I took up speed skating when I moved to Calgary in the fall of 1989, a year and a half after the ’88 Olympics. I was inspired by the speed skating I had watched on television and as you can imagine it was a thrill to walk into the Oval for the first time in Calgary and actually see some of the people I had watched win medals earlier the year before. Bonnie Blair (now Cruikshank) was one of those people.
In terms of a resume, it doesn’t get much better than hers. There have been a few who have won more medals at a single Olympics or perhaps over a career, but to win an Olympic event for three consecutive Games is an extremely rare accomplishment. Bonnie was kind enough to let me interview her for Sport At Its Best and I was able to speak to two of her former teammates as well. It’s clear she was not just a champion but someone who had an effect on the people around her. Part of that comes from being successful but it also has to do with accepting the reality of being a leader and role model. Today’s post is the first of four parts and focusses on team.
One of the topics that I like to bring up with athletes who have succeeded at the highest level is their competitive philosophy; how they see their competition, how they see their teammates. My memory of the U.S. team when they trained in Calgary was that they worked together. They really seemed to be a team in the truest sense despite the fact that speed skating is an individual sport and your teammates are also your competition. I asked her about that.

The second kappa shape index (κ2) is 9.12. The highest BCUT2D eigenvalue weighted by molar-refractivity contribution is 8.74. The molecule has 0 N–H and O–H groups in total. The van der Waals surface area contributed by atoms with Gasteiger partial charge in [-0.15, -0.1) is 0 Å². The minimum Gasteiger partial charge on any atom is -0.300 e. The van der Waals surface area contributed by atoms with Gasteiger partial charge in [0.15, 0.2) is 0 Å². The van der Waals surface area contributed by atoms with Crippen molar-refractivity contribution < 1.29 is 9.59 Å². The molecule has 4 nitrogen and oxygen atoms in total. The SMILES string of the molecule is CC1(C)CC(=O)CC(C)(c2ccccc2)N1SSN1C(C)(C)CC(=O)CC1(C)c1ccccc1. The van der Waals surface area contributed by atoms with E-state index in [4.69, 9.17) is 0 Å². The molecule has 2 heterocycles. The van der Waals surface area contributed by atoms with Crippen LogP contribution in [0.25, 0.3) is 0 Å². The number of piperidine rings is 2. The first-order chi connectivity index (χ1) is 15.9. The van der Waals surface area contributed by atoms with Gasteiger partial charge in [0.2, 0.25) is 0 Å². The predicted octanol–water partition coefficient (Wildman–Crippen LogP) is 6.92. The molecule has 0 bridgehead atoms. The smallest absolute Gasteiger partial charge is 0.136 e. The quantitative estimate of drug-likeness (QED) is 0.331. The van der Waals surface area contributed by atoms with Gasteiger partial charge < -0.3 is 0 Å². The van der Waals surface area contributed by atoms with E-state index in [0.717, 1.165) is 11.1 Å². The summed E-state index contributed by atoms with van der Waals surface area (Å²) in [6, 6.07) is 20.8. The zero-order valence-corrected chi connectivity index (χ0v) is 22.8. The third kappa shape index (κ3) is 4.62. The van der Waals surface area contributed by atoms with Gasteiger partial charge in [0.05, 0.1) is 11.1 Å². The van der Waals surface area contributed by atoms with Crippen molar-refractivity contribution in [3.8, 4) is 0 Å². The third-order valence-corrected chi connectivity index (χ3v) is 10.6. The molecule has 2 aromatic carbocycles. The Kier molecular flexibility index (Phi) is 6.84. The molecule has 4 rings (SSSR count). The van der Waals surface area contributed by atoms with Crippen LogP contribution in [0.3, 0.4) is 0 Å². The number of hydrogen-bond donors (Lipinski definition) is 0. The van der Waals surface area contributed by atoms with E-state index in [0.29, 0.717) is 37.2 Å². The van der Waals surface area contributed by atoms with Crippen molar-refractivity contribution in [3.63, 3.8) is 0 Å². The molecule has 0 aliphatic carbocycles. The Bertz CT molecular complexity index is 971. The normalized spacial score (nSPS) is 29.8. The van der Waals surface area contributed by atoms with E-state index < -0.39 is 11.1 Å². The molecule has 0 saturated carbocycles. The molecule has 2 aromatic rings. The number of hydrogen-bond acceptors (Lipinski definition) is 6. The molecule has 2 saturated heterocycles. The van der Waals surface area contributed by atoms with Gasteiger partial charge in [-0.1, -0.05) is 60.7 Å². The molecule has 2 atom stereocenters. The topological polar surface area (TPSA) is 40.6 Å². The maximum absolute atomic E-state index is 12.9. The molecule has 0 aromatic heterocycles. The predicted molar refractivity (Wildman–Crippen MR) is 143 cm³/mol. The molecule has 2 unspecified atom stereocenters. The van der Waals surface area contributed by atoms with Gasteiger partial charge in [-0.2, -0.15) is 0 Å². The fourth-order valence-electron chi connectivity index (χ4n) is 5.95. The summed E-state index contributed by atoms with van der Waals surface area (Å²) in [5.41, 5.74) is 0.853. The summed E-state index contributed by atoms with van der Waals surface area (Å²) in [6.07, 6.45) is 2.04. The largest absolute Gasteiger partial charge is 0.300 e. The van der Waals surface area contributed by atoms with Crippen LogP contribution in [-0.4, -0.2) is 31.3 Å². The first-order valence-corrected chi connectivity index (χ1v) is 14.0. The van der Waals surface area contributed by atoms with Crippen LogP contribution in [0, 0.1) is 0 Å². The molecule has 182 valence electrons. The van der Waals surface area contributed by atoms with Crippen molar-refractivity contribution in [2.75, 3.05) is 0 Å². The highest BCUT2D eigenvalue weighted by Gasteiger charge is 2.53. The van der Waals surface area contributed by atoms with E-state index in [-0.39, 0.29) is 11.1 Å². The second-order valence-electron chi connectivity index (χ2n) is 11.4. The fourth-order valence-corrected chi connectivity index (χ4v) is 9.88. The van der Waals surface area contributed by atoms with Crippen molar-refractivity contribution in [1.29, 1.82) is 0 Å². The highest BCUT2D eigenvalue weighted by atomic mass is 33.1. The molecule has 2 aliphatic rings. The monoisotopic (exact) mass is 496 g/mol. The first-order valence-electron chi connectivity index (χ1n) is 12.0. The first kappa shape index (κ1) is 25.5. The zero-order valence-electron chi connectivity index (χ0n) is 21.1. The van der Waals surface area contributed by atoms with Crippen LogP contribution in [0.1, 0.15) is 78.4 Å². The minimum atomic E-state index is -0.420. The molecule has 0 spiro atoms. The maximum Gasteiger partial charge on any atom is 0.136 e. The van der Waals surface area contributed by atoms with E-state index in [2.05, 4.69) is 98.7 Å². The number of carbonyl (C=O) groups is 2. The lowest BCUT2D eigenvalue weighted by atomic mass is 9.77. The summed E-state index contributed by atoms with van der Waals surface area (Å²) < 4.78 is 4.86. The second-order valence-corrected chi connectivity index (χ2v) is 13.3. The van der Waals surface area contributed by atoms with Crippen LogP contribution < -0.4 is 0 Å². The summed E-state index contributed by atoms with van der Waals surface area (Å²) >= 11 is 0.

“Even though we are an individual sport, a very big part of it was we were a team. We traveled together all the time, sometimes under the same roof a good seven months out of the year, so [we had] great friendships, great teammates where we would feed off of each other.”
…you’re helping your team mates be the best that they can be and then when they do have great races and think maybe did you play a little part in it? That to me is thrilling and exciting too.
“I know I wouldn’t have been the skater I was had I not had the teammates like my husband [Dave Cruikshank], Dan Jansen, Nick Thometz, Dave Bestemen. [I had] those guys to really rely on for part of my training and helping me to be able to go speeds I wouldn’t be able to go on my own. That to me was huge. And part two was to do my part to help others. You take Moira (D’Andrea) Marshall for instance (former teammate), her starts weren’t her strong suit so if I could be of help to her on some things and let her follow me on some of the shorter exertions to get her up to speed better, those types of things where you’re helping your team mates be the best that they can be and then when they do have great races and think maybe did you play a little part in it? That to me is thrilling and exciting too. Even though we were individuals we were still very much a team and have had great friendships that have lasted a lifetime.”